I think I’ve mentioned here on this blog somewhere that I ran the planetarium when I was in college as a work-study job. Every November and December, we ran a Christmas star show, which showed that the story was a lot of nonsense. But people still flocked to it because they didn’t pay attention and were sure that it was about them and their religion (rather like Christians being sure that the song “Take me to church” is flattering to religion. Hint: it isn’t).
One thing that I recently read about the Christmas nativity story struck me as something rather new (I got this from my FFRF newspaper and the article was by Barbara Walker, an author). It’s just one more in the pile of bizarreness, contradiction and nonsense that is the nativity story (the story everyone knows is a mash of Matt and Luke), but this point satisfies my love of astronomy and geography. Let’s look at a few verses (I’m using the KJV because the more extreme of Christians seem to favor it:
“2 2 After Jesus was born in Bethlehem in Judea, during the time of King Herod, Magi from the east came to Jerusalem 2 and asked, “Where is the one who has been born king of the Jews? We saw his star when it rose and have come to worship him.”
“9 9 After they had heard the king, they went on their way, and the star they had seen when it rose went ahead of them until it stopped over the place where the child was.”
Now, some versions have footnotes that say that this “really” means that the magi saw the star while *they* were in the east, but the translations, ostensibly all guided by God, don’t say this. What they actually say is that the magi (a Persian term) saw this star as it rose. Stars rise in the east. Oh and Luke doesn’t mention a star at all, something that would be pretty obvious to shepherds (who aren’t out in the fields in December…) Sigh.
It’s a bit hard to follow a star that is in the east, to find someplace west of you, unless you go the loooong way around. There is an obscure prophecy in Numbers that mentions a star out of Jacob and it seems that this star had to make and appearance to validate the story.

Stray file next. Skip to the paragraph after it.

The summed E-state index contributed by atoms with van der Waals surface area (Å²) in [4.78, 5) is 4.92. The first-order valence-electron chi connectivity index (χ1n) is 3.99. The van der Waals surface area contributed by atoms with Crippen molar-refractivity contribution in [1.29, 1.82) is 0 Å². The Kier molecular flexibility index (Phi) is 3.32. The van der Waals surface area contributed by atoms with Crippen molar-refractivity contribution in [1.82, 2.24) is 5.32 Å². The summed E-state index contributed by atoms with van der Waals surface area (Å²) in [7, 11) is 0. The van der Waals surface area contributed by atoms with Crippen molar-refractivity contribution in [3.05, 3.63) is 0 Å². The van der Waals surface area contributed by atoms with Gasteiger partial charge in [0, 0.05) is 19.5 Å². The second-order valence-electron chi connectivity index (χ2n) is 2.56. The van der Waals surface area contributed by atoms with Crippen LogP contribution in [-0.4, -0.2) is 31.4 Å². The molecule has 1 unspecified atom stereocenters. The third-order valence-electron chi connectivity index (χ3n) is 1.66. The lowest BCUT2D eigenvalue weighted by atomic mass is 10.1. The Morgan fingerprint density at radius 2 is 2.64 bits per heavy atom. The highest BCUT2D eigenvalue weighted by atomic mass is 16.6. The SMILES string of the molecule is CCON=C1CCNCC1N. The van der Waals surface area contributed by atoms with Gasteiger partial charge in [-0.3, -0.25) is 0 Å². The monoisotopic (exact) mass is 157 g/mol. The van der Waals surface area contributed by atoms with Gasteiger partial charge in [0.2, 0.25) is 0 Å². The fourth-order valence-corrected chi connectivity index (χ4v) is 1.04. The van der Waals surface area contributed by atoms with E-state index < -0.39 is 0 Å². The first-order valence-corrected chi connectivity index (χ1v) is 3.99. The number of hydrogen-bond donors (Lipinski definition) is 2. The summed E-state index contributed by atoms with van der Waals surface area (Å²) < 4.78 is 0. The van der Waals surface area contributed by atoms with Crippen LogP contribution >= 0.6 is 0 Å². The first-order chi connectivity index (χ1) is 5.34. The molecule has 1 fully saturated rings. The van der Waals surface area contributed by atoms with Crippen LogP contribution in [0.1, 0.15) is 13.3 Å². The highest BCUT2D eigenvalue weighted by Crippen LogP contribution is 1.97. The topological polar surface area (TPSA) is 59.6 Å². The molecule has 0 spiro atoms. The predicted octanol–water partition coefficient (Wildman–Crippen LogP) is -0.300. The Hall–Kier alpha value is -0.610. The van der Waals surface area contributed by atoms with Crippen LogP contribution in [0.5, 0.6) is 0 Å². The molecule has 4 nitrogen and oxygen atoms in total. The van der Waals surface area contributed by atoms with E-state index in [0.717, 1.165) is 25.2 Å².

As for the “war on Christmas”, I think it’s best done by idiot preachers screaming that Santa isn’t real to children (of course it was in the US). Seems like someone isn’t getting the attention he thinks he deserves, tsk.
In case you’re curious, a couple of older holiday posts:
7 thoughts on “Not So Polite Dinner Conversation – a star in the east…. wait a minute…”
Note: contains altered ending
I love the War on Christmas!
We had a planetarium at the Air Force navigator training school. It was used to learn star identification (done so easy today with my iPhone). We also did a Christmas show, but I don’t recall any of the scripted details. We did point out some celestial theory options of how something bright may have been, scientifically, in the sky. I did it as a volunteer for a year or two.
I never thought of the USAF doing that. 🙂 In my astronomy courses in college, the prof made us learn the northern constellations much to the misery of many in the course. There’s a lot of cool things the star could have been, so at least people got exposed to the ideas.
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Another celestial navigation training device was a huge wire-mesh ball with small light bulbs of major starts and planets attached. We would enter it to a sextant station for practice. It was very difficult to keep it semi accurate, so was eventually abandon.
I can imagine. I love finding out about this type of thing so thank you very much for telling me.
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